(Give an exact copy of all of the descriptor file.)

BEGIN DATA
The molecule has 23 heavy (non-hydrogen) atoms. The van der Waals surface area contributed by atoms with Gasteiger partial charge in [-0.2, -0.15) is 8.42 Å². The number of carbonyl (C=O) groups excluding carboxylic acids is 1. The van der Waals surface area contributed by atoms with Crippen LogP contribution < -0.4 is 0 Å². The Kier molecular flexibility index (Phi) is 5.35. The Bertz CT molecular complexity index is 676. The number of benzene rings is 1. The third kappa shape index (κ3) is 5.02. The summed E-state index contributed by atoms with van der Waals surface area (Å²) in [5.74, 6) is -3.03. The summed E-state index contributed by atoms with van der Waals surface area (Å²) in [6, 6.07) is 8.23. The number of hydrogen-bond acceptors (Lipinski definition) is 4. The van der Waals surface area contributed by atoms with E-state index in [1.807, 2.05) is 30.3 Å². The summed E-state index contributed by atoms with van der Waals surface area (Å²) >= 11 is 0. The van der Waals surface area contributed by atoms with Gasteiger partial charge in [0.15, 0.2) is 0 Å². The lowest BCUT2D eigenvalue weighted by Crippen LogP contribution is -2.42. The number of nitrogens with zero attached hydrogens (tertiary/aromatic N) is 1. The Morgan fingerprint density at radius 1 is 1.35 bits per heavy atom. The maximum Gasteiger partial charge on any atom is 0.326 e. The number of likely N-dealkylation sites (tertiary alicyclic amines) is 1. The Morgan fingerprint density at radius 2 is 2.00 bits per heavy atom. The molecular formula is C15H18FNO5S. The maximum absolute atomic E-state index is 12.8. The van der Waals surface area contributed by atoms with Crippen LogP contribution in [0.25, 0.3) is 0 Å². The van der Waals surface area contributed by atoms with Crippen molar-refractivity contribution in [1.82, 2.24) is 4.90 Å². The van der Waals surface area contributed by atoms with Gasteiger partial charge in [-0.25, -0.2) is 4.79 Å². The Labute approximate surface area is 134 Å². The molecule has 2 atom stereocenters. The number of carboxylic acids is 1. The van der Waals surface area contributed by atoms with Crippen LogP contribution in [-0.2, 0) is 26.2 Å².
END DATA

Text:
The molecule has 23 heavy (non-hydrogen) atoms. The van der Waals surface area contributed by atoms with Gasteiger partial charge in [-0.2, -0.15) is 8.42 Å². The number of carbonyl (C=O) groups excluding carboxylic acids is 1. The van der Waals surface area contributed by atoms with Crippen LogP contribution < -0.4 is 0 Å². The Kier molecular flexibility index (Phi) is 5.35. The Bertz CT molecular complexity index is 676. The number of benzene rings is 1. The third kappa shape index (κ3) is 5.02. The summed E-state index contributed by atoms with van der Waals surface area (Å²) in [5.74, 6) is -3.03. The summed E-state index contributed by atoms with van der Waals surface area (Å²) in [6, 6.07) is 8.23. The number of hydrogen-bond acceptors (Lipinski definition) is 4. The van der Waals surface area contributed by atoms with E-state index in [1.807, 2.05) is 30.3 Å². The summed E-state index contributed by atoms with van der Waals surface area (Å²) >= 11 is 0. The van der Waals surface area contributed by atoms with Gasteiger partial charge in [0.15, 0.2) is 0 Å². The lowest BCUT2D eigenvalue weighted by Crippen LogP contribution is -2.42. The number of nitrogens with zero attached hydrogens (tertiary/aromatic N) is 1. The Morgan fingerprint density at radius 1 is 1.35 bits per heavy atom. The maximum Gasteiger partial charge on any atom is 0.326 e. The number of likely N-dealkylation sites (tertiary alicyclic amines) is 1. The Morgan fingerprint density at radius 2 is 2.00 bits per heavy atom. The molecular formula is C15H18FNO5S. The maximum absolute atomic E-state index is 12.8. The van der Waals surface area contributed by atoms with Crippen LogP contribution in [0.25, 0.3) is 0 Å². The van der Waals surface area contributed by atoms with Crippen molar-refractivity contribution in [1.82, 2.24) is 4.90 Å². The van der Waals surface area contributed by atoms with Gasteiger partial charge in [-0.25, -0.2) is 4.79 Å². The Labute approximate surface area is 134 Å². The molecule has 2 atom stereocenters. The number of carboxylic acids is 1. The van der Waals surface area contributed by atoms with Crippen LogP contribution in [-0.2, 0) is 26.2 Å².